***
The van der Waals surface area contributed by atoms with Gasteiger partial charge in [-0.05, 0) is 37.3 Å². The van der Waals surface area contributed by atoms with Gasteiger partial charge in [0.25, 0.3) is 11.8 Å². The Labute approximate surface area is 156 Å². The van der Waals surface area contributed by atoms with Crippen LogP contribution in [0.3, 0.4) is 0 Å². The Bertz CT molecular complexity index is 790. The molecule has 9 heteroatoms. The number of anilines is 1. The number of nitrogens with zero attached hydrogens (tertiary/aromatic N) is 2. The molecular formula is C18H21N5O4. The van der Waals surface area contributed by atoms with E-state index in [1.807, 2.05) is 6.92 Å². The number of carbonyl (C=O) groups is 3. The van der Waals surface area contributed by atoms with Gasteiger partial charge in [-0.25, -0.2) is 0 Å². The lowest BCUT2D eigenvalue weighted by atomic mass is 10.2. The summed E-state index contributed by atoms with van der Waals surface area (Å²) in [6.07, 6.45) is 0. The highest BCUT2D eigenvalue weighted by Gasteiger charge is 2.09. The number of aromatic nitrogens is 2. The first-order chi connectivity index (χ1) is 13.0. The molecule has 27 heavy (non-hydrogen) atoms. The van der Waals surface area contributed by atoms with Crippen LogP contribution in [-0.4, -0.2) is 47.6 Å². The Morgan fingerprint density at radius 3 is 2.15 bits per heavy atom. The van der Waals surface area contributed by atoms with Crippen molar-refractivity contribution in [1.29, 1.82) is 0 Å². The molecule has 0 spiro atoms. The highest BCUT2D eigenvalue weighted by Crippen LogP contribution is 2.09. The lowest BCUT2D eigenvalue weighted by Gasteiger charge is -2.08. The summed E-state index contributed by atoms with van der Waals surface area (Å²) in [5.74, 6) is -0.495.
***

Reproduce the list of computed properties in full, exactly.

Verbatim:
The van der Waals surface area contributed by atoms with Gasteiger partial charge in [-0.05, 0) is 37.3 Å². The van der Waals surface area contributed by atoms with Gasteiger partial charge in [0.25, 0.3) is 11.8 Å². The Labute approximate surface area is 156 Å². The van der Waals surface area contributed by atoms with Crippen LogP contribution in [0.3, 0.4) is 0 Å². The Bertz CT molecular complexity index is 790. The molecule has 9 heteroatoms. The number of anilines is 1. The number of nitrogens with zero attached hydrogens (tertiary/aromatic N) is 2. The molecular formula is C18H21N5O4. The van der Waals surface area contributed by atoms with E-state index in [1.807, 2.05) is 6.92 Å². The number of carbonyl (C=O) groups is 3. The van der Waals surface area contributed by atoms with Gasteiger partial charge in [-0.25, -0.2) is 0 Å². The lowest BCUT2D eigenvalue weighted by atomic mass is 10.2. The summed E-state index contributed by atoms with van der Waals surface area (Å²) in [6.07, 6.45) is 0. The highest BCUT2D eigenvalue weighted by Gasteiger charge is 2.09. The number of aromatic nitrogens is 2. The first-order chi connectivity index (χ1) is 13.0. The molecule has 27 heavy (non-hydrogen) atoms. The van der Waals surface area contributed by atoms with Crippen LogP contribution in [-0.4, -0.2) is 47.6 Å². The Morgan fingerprint density at radius 3 is 2.15 bits per heavy atom. The van der Waals surface area contributed by atoms with Crippen molar-refractivity contribution in [1.29, 1.82) is 0 Å². The molecule has 0 spiro atoms. The highest BCUT2D eigenvalue weighted by Crippen LogP contribution is 2.09. The lowest BCUT2D eigenvalue weighted by Gasteiger charge is -2.08. The summed E-state index contributed by atoms with van der Waals surface area (Å²) in [5.74, 6) is -0.495.